The “I-Thou” concepts can be widened in the context of hospitality. In particular, specific attention should be given to understanding the connection between personal identity, as well as challenges an individual faces while experiencing certain problems. The discussion of woundedness, therefore, sheds light on understanding broader sense of healing, which differs much from cure. In particular, the concept of woundedness should not be associated with physical pain.
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Rather, it affects both the person who experiences this pain and the one who tries to help a person to overcome that pain. The article called Hospitality: How Woundedness Heals by Game and Metcalfe provides an ethnographic account on the concept of healing and its distinction from curing1. Moreover, the article reflects Buber’s spiritual views on the concept of identity and interaction between people.
In the article, the authors focus on spiritual dimension, as well as how it influences human relations. Specific emphasis is placed on the analysis of identity intrusion and the role of curing and healing in the experience of woundedness. In curing centers, therefore, pains become the starting point of interaction and identity sharing.
The nurse professionals, therefore, heal their patients through experiencing pain and woundedness of those. According to Game and Metcalfe, “the wounded healer’s hospitality allows others to accept in themselves the realities that they are tempted to shut out”2. Wrong perception of identity does not allow the curer to accept the impossibility to find remedy for the patient.
The point is that most curers identify a specific disorder and adhere to it to eliminate all the deficiencies. In such a way, they remove the problem they personally identify, but not the problem that exists in reality. As a result, curers are often affected by patient’s existing weaknesses.
The concept of healing is more associated with the ability of a person to move from the personal perception of pain to the actual pain endured by a patient. The failure to accept the reality and deviate from the accepted mechanism of curing negatively contributes both to the identification of disorders, as well as negative experience of woundedness by curers.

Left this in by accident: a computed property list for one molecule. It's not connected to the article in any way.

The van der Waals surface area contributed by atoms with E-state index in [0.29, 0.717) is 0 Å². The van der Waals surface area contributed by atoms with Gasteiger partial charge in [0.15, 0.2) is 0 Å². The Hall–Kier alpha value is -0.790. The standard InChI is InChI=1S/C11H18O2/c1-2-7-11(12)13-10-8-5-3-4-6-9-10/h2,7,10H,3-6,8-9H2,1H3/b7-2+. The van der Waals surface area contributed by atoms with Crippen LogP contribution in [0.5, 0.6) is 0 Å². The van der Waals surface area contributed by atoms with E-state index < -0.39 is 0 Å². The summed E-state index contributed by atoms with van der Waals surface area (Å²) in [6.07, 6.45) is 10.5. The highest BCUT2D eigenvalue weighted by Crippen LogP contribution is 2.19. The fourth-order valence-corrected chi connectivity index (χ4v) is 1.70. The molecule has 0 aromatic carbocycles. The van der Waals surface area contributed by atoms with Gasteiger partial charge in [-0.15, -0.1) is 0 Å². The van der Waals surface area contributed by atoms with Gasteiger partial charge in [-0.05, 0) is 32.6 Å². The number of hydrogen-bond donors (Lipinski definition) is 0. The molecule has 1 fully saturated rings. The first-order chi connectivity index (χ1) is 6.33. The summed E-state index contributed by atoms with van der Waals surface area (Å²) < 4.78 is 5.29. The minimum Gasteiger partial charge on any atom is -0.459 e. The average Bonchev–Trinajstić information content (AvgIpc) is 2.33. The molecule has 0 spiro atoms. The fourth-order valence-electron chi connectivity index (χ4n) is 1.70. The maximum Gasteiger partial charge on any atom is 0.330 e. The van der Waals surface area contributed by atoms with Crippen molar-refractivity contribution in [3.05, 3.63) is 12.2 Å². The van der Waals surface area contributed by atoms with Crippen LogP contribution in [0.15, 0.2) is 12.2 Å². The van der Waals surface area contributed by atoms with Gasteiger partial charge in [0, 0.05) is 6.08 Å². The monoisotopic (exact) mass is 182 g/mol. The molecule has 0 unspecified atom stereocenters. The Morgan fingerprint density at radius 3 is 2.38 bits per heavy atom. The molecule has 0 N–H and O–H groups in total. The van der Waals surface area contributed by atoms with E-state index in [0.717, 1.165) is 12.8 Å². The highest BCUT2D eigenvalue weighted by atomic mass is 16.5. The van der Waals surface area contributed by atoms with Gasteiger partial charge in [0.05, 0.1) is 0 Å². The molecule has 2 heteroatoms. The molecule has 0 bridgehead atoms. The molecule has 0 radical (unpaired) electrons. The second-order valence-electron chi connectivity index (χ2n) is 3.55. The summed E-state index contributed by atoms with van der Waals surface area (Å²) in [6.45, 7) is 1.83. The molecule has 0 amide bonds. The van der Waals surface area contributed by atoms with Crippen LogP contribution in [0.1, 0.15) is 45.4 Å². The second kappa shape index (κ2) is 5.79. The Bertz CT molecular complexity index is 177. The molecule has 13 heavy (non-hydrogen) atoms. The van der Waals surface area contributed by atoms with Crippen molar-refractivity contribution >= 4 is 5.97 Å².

Moreover, the wrong perception leads to creation of prejudices and stereotypes which distort the actual purpose of curing and healing. In order to move away from the accepted scheme, Buber proposes to resort to acceptance of otherness, which is the basis of genuine conversation ensuring fulfillment of interpersonal interaction. The acceptance, however, does not imply the attempt of the curer to change the other.
Rather, it means the attempt that would recognize the patient’s identity through individualization. According to Game and Metcalfe, “transformation involves people setting aside the limits of labels and masks and coming to accept who they really are”3. So, there is no sense in making people change because it leads to wrong identity perception. In contrast, the role of healers is to let people understand that they can change.
In conclusion, the article at issue provides a new understanding of how identity is structured, as well as how interaction can allow people understand who they really are. In this respect, the concept of love, grace, presence explains what techniques and approach should be used in medical centers.
Buber emphasizes that cure and healing are distinguished by the consideration of spirituality concept and its influence on patient care. It also implies the necessity to remove all stereotypes and prejudices and accept problems beyond them.
Game, A and Metcalfe, A ‘Hospitality: How Woundedness Heals’, Journal of Spirituality in Mental Health, vol., 12, 2010, pp. 25-42.
- A Game and A Metcalfe 2010, ‘Hospitality: How Woundedness Heals’, Journal of Spirituality in Mental Health, vol, 12, 25.
- Ibid, 27.
- Ibid, 28.